The U.S. housing bubble that developed from 1999 to 2006 was the result of actions by both potential homeowners and lenders. Among the important catalysts of the Housing Bubble of 2007 are subprime loans, the banks entering into the mortgage bond market, government policies aimed at expanding homeownership, speculation by many home buyers, and the predatory lending practices of the mortgage lenders, and in addition the moral hazard at the core of many of the causes.
One of the greatest culprits to the Housing Crisis was the relaxed laws in lending regulation, starting with subprime lending. Subprime lending refers to the practice of making loans to borrowers who do not traditionally meet credit underwriting standards. In general, subprime borrowers have poor or limited credit history.Since these loans involve greater risks, the interest rates and loan fees on these loans are higher. Borrowers obtain subprime loans from financial institutions that specialize in subprime lending or that deal with subprime loans as part of their broader business. However, many institutions who deal in subprime loans are not under the control of banking regulators and securitize their mortgages by packaging mortgages into securities or bonds that are sold in the secondary markets to banking investors. This allows lenders with the cash flow to fund additional lending and so investment banks increased their purchases of mortgages to enable them to issue more and more of the highly profitable mortgage-backed securities. This competition in the mortgage industry contributed to relaxed mortgage standards. In many cases, mortgage lenders were willing to lower their standards could gain market share; however, others had to lower their standards or lose market share.
However, the relaxed mortgage policy was not only a function of economic benefit, but for political and social reason, some of which include: new governmental policies aimed at fostering an increase in homeownership rates among lower-income households, the increasing securitization of home mortgage debt, and the 'irrational exuberance' that engulfed all parties involved in the mortgage lending process.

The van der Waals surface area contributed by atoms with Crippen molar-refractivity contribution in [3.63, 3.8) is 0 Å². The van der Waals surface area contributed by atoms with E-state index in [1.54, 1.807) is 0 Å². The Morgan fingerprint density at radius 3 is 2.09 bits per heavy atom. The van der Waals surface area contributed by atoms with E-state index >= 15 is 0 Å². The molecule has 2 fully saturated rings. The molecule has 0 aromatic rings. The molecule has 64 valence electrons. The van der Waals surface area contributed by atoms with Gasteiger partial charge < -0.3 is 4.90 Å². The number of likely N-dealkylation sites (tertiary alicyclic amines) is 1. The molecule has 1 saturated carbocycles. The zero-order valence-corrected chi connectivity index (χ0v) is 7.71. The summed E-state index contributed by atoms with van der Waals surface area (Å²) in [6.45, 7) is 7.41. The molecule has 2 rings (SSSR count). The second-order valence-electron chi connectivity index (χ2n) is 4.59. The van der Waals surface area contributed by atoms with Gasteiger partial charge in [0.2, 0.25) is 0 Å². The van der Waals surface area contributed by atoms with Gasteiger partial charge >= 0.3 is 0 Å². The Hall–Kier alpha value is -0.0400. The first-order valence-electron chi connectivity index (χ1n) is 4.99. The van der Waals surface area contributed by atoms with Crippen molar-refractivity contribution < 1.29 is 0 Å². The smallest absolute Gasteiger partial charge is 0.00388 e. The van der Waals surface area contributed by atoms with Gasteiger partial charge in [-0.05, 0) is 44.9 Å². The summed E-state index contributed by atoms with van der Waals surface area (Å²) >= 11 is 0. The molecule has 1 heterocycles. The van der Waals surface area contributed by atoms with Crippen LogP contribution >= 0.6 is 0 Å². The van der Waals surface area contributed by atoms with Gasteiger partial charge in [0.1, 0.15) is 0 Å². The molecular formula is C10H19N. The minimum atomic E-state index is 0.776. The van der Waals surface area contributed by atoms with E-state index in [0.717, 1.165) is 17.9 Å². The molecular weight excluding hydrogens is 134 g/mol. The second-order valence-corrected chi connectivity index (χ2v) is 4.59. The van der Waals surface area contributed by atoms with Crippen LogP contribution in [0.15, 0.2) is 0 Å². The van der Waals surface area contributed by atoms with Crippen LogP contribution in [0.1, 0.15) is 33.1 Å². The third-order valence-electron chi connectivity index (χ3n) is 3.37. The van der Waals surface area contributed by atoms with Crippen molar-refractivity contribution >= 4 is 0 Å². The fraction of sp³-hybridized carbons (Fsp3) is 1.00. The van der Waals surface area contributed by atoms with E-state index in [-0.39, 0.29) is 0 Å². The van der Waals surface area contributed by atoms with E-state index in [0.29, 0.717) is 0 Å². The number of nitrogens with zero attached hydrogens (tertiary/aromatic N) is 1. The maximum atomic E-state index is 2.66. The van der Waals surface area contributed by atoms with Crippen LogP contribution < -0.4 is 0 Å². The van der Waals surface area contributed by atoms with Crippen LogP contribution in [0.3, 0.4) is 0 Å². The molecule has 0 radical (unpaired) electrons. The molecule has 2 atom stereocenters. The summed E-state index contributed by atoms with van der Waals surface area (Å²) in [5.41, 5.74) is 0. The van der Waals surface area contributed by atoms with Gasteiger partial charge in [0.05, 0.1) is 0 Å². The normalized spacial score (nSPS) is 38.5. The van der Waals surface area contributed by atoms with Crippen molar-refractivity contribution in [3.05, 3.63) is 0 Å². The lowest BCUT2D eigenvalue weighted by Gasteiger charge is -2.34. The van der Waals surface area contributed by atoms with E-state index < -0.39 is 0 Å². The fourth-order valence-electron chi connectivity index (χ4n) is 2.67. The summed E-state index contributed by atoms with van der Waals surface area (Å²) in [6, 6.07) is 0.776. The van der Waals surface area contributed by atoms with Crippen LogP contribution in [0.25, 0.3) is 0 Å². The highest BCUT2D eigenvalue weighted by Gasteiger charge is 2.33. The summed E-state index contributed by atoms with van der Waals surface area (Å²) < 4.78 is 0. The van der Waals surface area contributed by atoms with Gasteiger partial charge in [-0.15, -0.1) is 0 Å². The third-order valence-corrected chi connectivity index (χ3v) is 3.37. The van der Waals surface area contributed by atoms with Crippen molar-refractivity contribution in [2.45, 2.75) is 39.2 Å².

But, because subprime lending tends to involve minority, elderly, moderate-to-lower income or less-educated people whose need for credit makes them vulnerable, the subprime market is susceptible to abusive lending practices. While subprime lending is not the same as predatory lending. Predatory loans, while they may involve subprime borrowers, are not directed at a single class of borrowers and are typified by a lack of exchange of fair value or loan prices that exceed the risk that a borrower presents. This led to unprecedented growth in house prices. It also resulted in high default rates and the housing crisis. As applicants for mortgages were not carefully examined and were encouraged to obtain subprime loans.
Yet many people did not understand the type of loan they were taking out an in many instances could afford an adjustable-rate mortgage short-term, but not long term as the interest can be changed, with low rates at the beginning and high rates at the end. A variation of the adjustable-rate mortgage is a balloon mortgage. Lower payments are made on a loan for five to ten years, with a final installment, or balloon payment, that is significantly larger than earlier payments. Most borrowers could not afford to pay the balloon payment. In this regard, people were defiantly taken advantage of, in my opinion.